This fiasco continued for a couple more hours as we slowly made our way along the ridge to Jumbo peak, where the path split. Left to continue along the ridge or right down to Jumbo Hut. When we planned our walk we had intended to leave our packs at this point and continue along the ridge with day packs for an afternoon enjoying the ridgeline, but were so buffeted that we decided to head straight for the safety of the hut. We had photo 5managed to have some snacks on the way, when we found a spot sheltered enough to sit down in comfort, but we were both starving and looking forward to some proper food for lunch. Despite wearing our waterproofs all the way along the ridge walk, for their windproof properties, we were still chilly, even though it was a glorious sunny day. When we found shelter from the wind we soon found ourselves overheating and hastily disrobing to our t-shirts and shorts. Amazing how much affect the wind can have on the temperature. It must have been around 15’C difference!
We were on the final stretch now and it was all downhill to the hut, so Kate once again led the way. My legs were getting tired now too, in fact our whole bodies were, even though the walk itself had been relatively easy. Hours of fighting the wind must have really taken it out of us. Time and again I kept getting blown off my feet as I repeatedly did impressions of a baby giraffe in a wind tunnel turned up to eleven. At one point I even managed to arrest my fall by putting my hand right into the middle of a savagely spiked plant that I hadn’t seen anywhere else along our walk. I laughed out loud at the perfection of my clumsiness, then realised that my hand was in some pain, then looked up to see Kate waiting patiently for me some way down the trail. I can only guess what she must have been thinking as she watched me stagger like a Saturday night drunk down the narrow path.
Soon enough the hut came into view, then took the usual agonisingly slow age as we covered the last few hundred metres to safety. Why does that last stretch take so long when you are desperate to get to the cosy hug of shelter and a good meal? On arrival we dumped our packs and cracked open the biscuits, cheese and salami, before getting that saviour, the good old cup of tea, going!
Once nourished I went for a short stroll to check the surroundings and found a great view of the nearby valley head. The peak is Jumbo peak and the ridgeline is what we would have walked along had we not been so shattered after the four hours it took us to get from Powell hut to Jumbo hut. Oh well, there’s always another time!

photo 6

About an hour after arriving at the hut we were joined by our friend from Powell Hut, who had had a worse time than us as he had no walking pole. As the afternoon wore on we photo 7were joined by a group of older guys from Napier who were on a ‘bloke’s getaway’ for a few days. The hut was getting busy so I chilled outside with my trusty iPod touch and listened to a few podcasts (more of podcasts in a future post) while the afternoon passed.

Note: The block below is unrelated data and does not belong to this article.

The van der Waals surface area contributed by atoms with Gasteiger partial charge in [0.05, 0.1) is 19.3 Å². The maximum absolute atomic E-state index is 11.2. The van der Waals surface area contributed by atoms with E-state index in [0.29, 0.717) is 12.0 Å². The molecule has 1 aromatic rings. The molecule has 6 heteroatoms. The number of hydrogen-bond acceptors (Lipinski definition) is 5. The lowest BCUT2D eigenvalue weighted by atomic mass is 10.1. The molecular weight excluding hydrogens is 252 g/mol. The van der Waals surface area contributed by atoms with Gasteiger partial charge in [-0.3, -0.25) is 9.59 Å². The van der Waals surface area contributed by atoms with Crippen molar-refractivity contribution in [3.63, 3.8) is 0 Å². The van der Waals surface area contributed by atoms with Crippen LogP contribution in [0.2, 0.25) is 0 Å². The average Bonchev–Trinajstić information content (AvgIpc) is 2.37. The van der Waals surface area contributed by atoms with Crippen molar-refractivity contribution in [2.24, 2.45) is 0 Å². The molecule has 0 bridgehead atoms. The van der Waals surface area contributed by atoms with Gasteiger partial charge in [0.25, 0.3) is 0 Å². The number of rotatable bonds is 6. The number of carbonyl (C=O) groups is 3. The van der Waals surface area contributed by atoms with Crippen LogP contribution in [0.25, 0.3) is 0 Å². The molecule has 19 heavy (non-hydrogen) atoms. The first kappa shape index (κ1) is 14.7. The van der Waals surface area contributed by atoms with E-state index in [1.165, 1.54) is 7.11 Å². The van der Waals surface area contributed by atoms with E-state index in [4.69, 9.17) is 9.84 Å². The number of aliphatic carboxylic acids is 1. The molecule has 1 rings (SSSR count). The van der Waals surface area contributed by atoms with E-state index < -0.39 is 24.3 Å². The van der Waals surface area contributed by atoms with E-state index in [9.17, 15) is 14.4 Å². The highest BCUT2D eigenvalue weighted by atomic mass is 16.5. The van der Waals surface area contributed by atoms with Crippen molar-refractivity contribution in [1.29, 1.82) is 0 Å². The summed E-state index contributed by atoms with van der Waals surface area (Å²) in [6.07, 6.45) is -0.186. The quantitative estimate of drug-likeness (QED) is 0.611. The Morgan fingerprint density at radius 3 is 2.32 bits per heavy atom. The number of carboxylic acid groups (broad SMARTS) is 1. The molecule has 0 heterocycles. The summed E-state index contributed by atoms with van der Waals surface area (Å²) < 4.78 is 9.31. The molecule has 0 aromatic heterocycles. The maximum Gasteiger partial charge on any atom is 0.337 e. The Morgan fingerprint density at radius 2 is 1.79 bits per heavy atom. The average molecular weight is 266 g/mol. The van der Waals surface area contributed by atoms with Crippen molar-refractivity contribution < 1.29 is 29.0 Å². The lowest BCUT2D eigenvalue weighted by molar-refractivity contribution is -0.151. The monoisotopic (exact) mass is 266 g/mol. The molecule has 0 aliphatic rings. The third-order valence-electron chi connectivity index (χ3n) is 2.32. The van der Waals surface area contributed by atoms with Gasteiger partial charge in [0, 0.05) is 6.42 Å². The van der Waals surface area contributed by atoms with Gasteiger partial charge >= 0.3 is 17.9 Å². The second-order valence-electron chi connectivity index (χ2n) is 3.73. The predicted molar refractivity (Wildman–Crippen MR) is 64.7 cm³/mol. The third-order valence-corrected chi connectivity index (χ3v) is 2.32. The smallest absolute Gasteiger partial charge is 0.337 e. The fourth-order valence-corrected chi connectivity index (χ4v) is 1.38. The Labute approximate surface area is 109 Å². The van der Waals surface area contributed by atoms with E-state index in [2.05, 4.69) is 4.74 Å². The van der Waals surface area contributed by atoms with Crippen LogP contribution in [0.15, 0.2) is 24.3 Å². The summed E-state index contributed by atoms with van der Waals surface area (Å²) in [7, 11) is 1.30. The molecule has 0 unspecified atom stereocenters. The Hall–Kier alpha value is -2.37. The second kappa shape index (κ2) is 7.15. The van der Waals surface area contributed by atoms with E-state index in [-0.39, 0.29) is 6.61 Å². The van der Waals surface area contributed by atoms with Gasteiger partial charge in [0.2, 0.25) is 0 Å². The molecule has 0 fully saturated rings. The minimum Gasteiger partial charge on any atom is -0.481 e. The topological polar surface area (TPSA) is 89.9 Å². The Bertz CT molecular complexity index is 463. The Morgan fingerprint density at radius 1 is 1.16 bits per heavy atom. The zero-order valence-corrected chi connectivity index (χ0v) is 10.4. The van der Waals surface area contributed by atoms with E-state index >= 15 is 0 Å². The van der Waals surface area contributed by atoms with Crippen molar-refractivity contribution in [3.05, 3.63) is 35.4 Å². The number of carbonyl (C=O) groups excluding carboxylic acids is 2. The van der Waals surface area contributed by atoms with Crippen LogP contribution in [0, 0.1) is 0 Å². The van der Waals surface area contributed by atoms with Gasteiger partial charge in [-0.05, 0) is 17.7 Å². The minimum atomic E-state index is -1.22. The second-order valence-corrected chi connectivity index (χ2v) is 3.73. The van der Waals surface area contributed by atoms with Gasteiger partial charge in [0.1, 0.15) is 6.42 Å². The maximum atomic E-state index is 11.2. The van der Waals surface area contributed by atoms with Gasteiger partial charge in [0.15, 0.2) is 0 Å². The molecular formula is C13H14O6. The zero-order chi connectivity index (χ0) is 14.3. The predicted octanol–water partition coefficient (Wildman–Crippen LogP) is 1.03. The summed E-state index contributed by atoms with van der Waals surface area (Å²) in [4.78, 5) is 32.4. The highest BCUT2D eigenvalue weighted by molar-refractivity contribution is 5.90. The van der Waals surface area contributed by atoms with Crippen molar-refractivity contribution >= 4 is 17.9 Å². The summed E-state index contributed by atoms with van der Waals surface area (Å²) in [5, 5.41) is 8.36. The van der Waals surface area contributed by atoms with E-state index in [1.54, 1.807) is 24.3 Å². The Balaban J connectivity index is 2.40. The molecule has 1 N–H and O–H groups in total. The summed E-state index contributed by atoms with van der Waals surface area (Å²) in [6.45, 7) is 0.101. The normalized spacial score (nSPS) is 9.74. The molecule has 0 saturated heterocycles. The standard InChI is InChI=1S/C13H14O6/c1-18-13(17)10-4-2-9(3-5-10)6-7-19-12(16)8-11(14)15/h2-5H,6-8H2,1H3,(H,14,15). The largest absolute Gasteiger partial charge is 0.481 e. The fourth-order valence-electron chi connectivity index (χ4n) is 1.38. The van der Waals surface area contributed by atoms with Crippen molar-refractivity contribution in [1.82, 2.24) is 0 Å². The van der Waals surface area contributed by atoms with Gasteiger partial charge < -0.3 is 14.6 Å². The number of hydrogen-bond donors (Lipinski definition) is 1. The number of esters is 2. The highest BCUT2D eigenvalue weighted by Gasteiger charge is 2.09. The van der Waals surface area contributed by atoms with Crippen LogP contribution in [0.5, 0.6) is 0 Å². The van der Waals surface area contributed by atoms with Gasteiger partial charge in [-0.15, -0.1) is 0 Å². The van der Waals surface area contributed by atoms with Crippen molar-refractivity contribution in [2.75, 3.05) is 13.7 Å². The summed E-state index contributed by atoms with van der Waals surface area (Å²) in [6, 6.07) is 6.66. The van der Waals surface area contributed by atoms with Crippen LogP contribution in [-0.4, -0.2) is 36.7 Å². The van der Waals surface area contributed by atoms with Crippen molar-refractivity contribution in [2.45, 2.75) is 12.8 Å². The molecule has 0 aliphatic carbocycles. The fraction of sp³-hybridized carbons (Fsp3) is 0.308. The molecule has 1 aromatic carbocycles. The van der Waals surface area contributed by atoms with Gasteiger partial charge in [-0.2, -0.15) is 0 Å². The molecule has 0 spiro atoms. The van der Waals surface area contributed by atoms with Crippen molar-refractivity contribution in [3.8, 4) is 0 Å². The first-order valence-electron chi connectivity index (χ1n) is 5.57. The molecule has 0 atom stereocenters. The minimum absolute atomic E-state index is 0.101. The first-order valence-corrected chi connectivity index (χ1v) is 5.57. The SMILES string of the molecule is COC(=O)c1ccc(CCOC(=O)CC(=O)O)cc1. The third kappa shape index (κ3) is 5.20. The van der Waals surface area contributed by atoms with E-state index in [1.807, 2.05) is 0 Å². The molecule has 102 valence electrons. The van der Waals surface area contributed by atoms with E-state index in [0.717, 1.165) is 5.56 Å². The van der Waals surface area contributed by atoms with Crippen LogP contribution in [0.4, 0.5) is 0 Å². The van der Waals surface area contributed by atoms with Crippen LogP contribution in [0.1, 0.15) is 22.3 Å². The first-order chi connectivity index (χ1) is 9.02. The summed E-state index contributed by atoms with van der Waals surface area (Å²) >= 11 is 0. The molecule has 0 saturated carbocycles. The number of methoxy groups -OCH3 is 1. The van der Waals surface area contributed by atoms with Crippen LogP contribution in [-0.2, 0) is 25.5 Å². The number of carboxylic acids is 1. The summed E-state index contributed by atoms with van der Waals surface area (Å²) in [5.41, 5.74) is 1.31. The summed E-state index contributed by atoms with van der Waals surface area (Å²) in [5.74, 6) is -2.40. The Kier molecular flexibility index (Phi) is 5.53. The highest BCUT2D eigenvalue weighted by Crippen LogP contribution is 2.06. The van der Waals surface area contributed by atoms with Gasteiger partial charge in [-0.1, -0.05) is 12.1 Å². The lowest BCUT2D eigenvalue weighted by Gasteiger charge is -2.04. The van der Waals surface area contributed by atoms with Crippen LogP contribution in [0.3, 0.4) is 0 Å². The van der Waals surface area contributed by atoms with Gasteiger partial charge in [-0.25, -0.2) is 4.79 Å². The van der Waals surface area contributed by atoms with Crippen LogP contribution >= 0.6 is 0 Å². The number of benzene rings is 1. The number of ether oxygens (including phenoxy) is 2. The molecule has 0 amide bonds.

There was over a dozen of us in the hut by dinner time, including a hunter and his rifle, and the evening was spent socialising while the group of blokes played cards and got progressively drunk on a mystery alcohol drunk from a plastic milk bottle container! It wasn’t long after dark that everyone started to head to their sleeping bags, beaten by the effects of the day, or the alcohol, or both! By bedtime the wind was still blowing strong with the promise of another blowy day to come…..

Summer hols pt. 2a

We drove south from Napier for three and a bit hours, had lunch in Masterton and headed off to Holdsworth Lodge (A) to park the car and start our walk. We must have miscalculated our times somewhat as we started our walk at 3pm and it was due to be a three to four hour walk, so we’d be cutting it a bit fine if we weren’t up to the times advised.

Holdsworth Lodge to Powell Hut
The walk didn’t get off to the best start, when 400m up the walk I realised that I had left our map and my ipad mini on the back seat of the car. We were in such a rush to start walking that we parked up, opened the boot of the car, where the packs were, and scooted off down the path! Thankfully it was only 400m to backtrack. Imagine if I had only realised my oversight once we had reached our destination for the day! Inventory complete we headed off once again!
Tararua

The walk started off nice and easy and we felt great about the weight of our packs and our prospects of reaching Powell Hut by sundown. We got to the crossroads in the track (B) and headed up Gentle Annie Track. It was mid afternoon, the heat was quite oppressive and we were soon regretting setting off so late in the day. Had we done this first thing in the morning it would have been a much more pleasant affair. As it was, we were soon huffing and puffing and stopping for water and rest breaks. Thankfully it wasn’t long before we emerged into a clearing and were rewarded with a morale boosting view from Rocky Lookout (C)

photo

If you click on the above image and zoom into it you might just be able to make out our destination for the day – Powell Hut – just below the peak and above the treeline that is beneath the big cloud towards the left of the photo. It sure looked a long way to go, but we were positive that the views would be awesome once we got up there and the temperatures would only decrease as the afternoon wore on and as we gained altitude.